As the Great War breaks out, Ann Vickers, a serious, independent and forthright woman, falls for an officer who jilts her before she can tell him she's pregnant. After an abortion, she throws herself into social work, stirring things up at a woman's prison and writing a best-seller about the experience. Back in Manhattan, she runs a halfway house for paroled women and meets an equally free-thinking jurist, Barney Dolphin, who's estranged from his wife (she doesn't believe in divorce) and under investigation for corruption. Ann and he begin an affair and have a child just as he's indicted. Scandal ruins her career. Can they flaunt convention and find happiness? Written by
Sarah Padden, who is listed as a black woman, supposedly played her role in black-face, since she is not black. She was not seen in the film, but may have been the prisoner executed by hanging. She is seen in long shot and is not recognizable. 'Reginald Barlow' is barely recognizable as the Chaplain following her and reciting a prayer. J. Carrol Naish has a very brief scene lying in bed in an alcoholic stupor. He has no lines. It is a credit to their agents that these three all received on-screen credits. See more »
Although the first part of the picture takes place in 1918, all of Irene Dunne's hairstyles and clothes are strictly in the 1933 mode. See more »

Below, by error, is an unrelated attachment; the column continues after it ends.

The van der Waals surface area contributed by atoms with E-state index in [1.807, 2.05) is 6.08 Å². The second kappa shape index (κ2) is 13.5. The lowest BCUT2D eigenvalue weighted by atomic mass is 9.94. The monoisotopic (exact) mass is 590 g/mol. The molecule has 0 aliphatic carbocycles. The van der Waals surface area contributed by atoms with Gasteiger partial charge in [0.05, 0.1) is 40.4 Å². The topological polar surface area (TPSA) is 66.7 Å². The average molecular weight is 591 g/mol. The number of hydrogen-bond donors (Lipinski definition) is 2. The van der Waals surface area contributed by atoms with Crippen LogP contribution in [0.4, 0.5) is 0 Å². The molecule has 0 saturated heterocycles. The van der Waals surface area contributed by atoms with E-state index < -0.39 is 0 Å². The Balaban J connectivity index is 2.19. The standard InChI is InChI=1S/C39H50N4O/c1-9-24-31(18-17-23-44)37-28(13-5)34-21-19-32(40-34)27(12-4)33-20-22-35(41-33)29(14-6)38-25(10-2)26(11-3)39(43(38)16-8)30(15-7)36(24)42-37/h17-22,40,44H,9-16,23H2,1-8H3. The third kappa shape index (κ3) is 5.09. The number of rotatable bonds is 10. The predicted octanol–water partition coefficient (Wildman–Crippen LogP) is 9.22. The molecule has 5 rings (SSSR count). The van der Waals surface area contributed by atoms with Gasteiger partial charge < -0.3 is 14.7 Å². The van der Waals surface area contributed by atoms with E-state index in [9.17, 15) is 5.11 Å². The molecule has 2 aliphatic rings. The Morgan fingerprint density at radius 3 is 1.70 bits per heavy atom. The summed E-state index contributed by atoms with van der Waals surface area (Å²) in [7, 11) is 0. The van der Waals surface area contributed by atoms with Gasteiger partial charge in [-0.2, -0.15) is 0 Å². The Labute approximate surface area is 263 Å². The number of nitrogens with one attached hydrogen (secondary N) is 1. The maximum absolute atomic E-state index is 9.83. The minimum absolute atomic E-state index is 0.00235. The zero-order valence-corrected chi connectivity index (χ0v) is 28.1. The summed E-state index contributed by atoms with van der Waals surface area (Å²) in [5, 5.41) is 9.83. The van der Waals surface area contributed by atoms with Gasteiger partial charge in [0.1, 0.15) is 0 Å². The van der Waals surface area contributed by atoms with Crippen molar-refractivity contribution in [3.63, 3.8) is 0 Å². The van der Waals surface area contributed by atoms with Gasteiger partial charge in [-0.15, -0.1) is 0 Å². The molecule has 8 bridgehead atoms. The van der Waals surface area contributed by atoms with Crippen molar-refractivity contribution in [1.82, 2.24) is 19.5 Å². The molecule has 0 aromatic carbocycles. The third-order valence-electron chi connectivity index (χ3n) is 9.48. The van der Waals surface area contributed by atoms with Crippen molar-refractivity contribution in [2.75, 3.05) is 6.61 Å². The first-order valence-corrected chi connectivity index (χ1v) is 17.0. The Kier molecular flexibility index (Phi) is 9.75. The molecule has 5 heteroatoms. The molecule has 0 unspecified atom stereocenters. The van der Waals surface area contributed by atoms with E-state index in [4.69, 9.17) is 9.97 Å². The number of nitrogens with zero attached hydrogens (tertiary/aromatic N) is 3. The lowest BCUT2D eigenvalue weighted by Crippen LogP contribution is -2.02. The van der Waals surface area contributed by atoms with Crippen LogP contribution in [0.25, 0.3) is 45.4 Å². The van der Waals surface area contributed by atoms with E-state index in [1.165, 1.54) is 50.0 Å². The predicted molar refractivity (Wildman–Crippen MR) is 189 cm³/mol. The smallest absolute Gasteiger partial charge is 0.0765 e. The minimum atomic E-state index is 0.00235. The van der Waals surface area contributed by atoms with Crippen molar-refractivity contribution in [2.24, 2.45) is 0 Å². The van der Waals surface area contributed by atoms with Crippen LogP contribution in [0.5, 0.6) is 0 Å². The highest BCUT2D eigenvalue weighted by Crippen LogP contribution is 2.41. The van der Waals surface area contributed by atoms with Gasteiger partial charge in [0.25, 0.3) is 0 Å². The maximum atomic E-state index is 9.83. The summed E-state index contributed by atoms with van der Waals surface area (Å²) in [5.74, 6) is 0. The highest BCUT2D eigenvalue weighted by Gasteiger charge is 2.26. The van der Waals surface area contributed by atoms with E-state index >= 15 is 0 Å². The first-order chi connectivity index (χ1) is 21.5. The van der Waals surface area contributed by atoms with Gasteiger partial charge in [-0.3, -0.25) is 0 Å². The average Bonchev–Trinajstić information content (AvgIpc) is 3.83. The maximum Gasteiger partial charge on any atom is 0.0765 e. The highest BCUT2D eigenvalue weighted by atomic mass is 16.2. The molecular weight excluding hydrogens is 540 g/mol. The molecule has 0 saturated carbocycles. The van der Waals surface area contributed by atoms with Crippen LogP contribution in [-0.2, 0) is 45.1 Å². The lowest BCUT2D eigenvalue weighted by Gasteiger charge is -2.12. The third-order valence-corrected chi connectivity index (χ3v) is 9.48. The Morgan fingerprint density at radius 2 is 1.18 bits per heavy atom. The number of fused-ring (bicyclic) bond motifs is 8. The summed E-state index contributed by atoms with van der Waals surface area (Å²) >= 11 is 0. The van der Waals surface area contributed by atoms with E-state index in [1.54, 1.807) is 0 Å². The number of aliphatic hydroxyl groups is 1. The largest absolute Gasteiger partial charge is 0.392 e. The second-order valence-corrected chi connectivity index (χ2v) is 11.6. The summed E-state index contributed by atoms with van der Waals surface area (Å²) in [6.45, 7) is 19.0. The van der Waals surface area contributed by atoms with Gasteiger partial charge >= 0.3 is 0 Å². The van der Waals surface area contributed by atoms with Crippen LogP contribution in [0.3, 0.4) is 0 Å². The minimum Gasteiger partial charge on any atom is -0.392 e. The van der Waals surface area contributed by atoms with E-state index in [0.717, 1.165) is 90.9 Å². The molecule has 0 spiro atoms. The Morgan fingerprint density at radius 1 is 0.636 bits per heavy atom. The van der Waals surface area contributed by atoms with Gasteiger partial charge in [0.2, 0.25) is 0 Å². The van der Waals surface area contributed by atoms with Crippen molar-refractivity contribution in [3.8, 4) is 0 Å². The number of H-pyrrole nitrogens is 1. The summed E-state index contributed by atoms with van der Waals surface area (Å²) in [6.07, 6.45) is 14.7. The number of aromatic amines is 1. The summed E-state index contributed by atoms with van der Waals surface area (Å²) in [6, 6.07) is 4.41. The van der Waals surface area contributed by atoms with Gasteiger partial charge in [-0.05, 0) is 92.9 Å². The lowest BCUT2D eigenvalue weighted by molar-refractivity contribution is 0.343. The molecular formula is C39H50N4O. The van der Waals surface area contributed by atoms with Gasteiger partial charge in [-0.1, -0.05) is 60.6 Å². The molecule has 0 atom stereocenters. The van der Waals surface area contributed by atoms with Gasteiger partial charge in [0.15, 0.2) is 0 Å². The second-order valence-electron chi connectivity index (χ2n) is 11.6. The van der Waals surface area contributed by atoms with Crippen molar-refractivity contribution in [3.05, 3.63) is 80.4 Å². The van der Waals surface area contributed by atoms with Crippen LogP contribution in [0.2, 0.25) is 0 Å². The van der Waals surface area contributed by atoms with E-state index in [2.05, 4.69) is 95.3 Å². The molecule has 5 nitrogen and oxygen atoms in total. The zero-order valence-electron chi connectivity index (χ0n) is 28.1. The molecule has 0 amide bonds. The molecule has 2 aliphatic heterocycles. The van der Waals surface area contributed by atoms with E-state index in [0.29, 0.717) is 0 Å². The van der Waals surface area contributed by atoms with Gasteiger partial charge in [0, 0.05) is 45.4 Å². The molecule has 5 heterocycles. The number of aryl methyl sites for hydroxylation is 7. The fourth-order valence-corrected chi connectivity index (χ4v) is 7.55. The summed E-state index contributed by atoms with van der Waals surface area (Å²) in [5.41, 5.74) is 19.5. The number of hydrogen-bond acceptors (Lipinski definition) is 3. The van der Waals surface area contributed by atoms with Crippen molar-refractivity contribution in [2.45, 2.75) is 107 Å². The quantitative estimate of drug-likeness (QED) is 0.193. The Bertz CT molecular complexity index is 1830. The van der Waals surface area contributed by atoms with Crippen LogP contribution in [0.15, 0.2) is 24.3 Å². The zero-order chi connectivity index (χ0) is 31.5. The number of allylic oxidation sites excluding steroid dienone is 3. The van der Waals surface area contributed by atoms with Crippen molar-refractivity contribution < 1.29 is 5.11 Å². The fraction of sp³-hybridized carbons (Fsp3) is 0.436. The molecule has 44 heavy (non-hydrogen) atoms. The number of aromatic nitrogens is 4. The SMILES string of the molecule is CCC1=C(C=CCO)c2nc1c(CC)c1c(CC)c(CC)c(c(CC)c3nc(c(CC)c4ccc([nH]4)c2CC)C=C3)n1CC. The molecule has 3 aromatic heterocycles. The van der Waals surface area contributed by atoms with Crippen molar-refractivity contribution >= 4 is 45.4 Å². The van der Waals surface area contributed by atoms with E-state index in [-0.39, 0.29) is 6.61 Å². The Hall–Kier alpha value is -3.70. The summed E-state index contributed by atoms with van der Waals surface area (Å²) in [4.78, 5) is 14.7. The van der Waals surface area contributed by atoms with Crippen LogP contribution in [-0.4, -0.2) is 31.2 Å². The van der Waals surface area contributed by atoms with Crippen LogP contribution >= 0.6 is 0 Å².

This is what a woman's film ought to be in this era, not just 70 years ago. The Ann Vickers character is a strong woman devoted to her career and to those who depend on her at the women's prison. She is not without her flaws as any hero or protagonist, but she overcomes so many obstacles and definitely has control over her life. What has happened to strong and complex female roles in modern motion pictures? This movie is well acted, well-written and has a tremendous message. I recommend it to anyone who can get their hands on it, as I believe it is still not available on video. It ranks up there with Norma Shearer's character Jerry in "The Divorcee" as far as a well-developed complex strong female characters. We need more movies depicting our gender this way not just as sex objects but as sexual subjects, with career goals and sex drives. Watch this movie!
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